We believe in a process that is...
Just and fair processes respect not just the people involved, but the audience, the story and the cultures. They are guided by the principles of participatory democracy.
A democratic process means that all ideas are considered, and decisions are guided by the consensus of members of the group. Feedback is a gift, and responding to feedback by tweaking a process or program is the sincerest way to honor that gift. Processes that respond to feedback are therefore evolving. Failure must be expected as part of that evolving process. Ultimately, real solutions to complex challenges are imperfect and exist on a continuum of bad, good and better.
Creativity describes not just art, but the process by which creative placemaking is executed. It can appear messy and chaotic, and that’s okay. Artist voices are not optional; they are required.
Diversity in all its forms is embraced and valued, and the definition of diversity includes not just diversity of race and ethnicity, but also gender, age, personality, profession, educational attainment, class, gender and form of artistic expression. Equitable processes recognize historic and systemic power imbalances and seek to level the playing field.
Creative placemaking seeks to elevate the unheard voices and stories of a place through a systematic, iterative effort. It is organic, but not random, and every decision is carefully informed by guiding principles. Clearly defined goals drive the iterative process.
A values-based process begins with a recognition of the power and privilege that is afforded an individual or group, and that power and privilege can stem from not just from race, ethnicity, gender and class, but also organizational size and funding. Though people often refer to a bottom-up or top-down approach, one must recognize that the real work is driven by the leaders from the middle, often those actively engaged in the creative placemaking.
Our work is co-created by people contributing and working together. It is cross sectoral; the effort is done through collaborations that always include artists as well representatives from other sectors including, but not limited to elected officials, planners, architects, community developers, economic developers, public safety officials and public health officials.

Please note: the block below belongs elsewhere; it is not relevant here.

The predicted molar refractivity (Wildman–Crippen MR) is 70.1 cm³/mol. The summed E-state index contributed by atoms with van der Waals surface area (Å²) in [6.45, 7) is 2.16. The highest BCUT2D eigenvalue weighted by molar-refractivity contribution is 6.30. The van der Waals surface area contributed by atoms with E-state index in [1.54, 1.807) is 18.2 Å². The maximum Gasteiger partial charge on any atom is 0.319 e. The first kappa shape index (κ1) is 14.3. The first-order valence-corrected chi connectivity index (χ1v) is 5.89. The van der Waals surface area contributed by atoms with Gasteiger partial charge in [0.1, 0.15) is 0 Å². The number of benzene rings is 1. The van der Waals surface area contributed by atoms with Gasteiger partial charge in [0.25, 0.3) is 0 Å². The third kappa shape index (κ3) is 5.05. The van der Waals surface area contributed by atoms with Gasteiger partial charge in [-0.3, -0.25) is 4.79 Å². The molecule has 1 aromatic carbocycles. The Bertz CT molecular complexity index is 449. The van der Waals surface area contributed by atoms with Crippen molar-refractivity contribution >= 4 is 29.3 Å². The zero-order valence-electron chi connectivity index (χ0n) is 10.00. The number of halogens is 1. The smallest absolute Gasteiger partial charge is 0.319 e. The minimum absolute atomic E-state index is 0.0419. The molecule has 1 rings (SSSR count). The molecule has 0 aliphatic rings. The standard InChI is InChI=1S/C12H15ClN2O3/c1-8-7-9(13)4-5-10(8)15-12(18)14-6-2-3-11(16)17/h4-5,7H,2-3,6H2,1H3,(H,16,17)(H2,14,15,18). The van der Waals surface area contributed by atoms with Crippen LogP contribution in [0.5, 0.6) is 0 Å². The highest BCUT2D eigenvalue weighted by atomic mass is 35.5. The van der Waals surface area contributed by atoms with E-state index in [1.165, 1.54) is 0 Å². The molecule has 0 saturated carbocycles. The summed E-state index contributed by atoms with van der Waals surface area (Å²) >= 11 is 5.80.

We believe in educational experiences that are...
Volunteer instructors acknowledge and agree that audience experience is the priority. The audience is everyone, including those who received discounts and scholarships. The intended ultimate beneficiary is the people in the community served by the attendee.
The educational experience engages all modes of learning, including the experiential. It recognizes and honors different learning styles: visual, auditory, and kinesthetic.
Educational opportunities are available and accessible to people and organizations of varying means, and that means offering scholarships and free and low-cost programming. Traditionally unheard voices are amplified, and that means giving those voices a stage and a platform to discuss challenges and experiences.
Our programs demonstrate the range of possibilities by showcasing innovative and successful creative placemaking.
Part of the experience of our programs is the creative and inspiring participants they attract. So in the interest of maintaining that rich experience NCCP encourages having the time and space for all guests to share experiences, insights, and quandaries. NCCP programs encourage instructors to be a guide on the side, rather than the sage on the stage. Leaders model the behavior they wish to encourage, and that means collaborating, respecting differences of opinion and valuing a diversity of ideas and approaches. It means encouraging equity by leveling playing fields and valuing story. Creativity thrives on bountiful ideas and approaches, therefore, all voices have value and must be treated with respect.
Programs are affordable for people who lack the means and small organizations. Content options are offered for people at various levels of experience in their creative placemaking.
Programs are meant to encourage reflection on currently held beliefs and modes of operating.
VISION FOR THE
We believe the field of creative placemaking
All people have a right to health, safety, and happiness. Creative placemaking at its best seeks to provide for all, but recognizes that systemic racism, sexism and class immobility require the prioritization of voices from the margins.
Our process is driven and controlled by the unique people and authentic stories of a place, not by large, outside organizations seeking to package a one-size-fits-all solution for the masses.
Creative placemaking seeks to disrupt the entrenched power structures by empowering and amplifying the unheard voices.
Diversity of age, gender, race, ethnicity, class, profession, and artistic genre helps to provide a fertile ground for abundant ideas, which is helpful when seeking a solution to any challenge. Much like ecosystems, diversity enhances the resiliency of a community or process by offering diverse solutions to a challenge.
Creative placemaking is driven by collaborations that always include artists, designers, culture bearers, and other stakeholders of a community including, but not limited to elected officials, neighborhood activists, community developers, economic developers, and chambers of commerce.
Creative placemaking is a human-centered activity that draws from the soul of a community the stories of its inhabitants, past and present. It is the je-ne-sais-quoi factor for which there is no metric.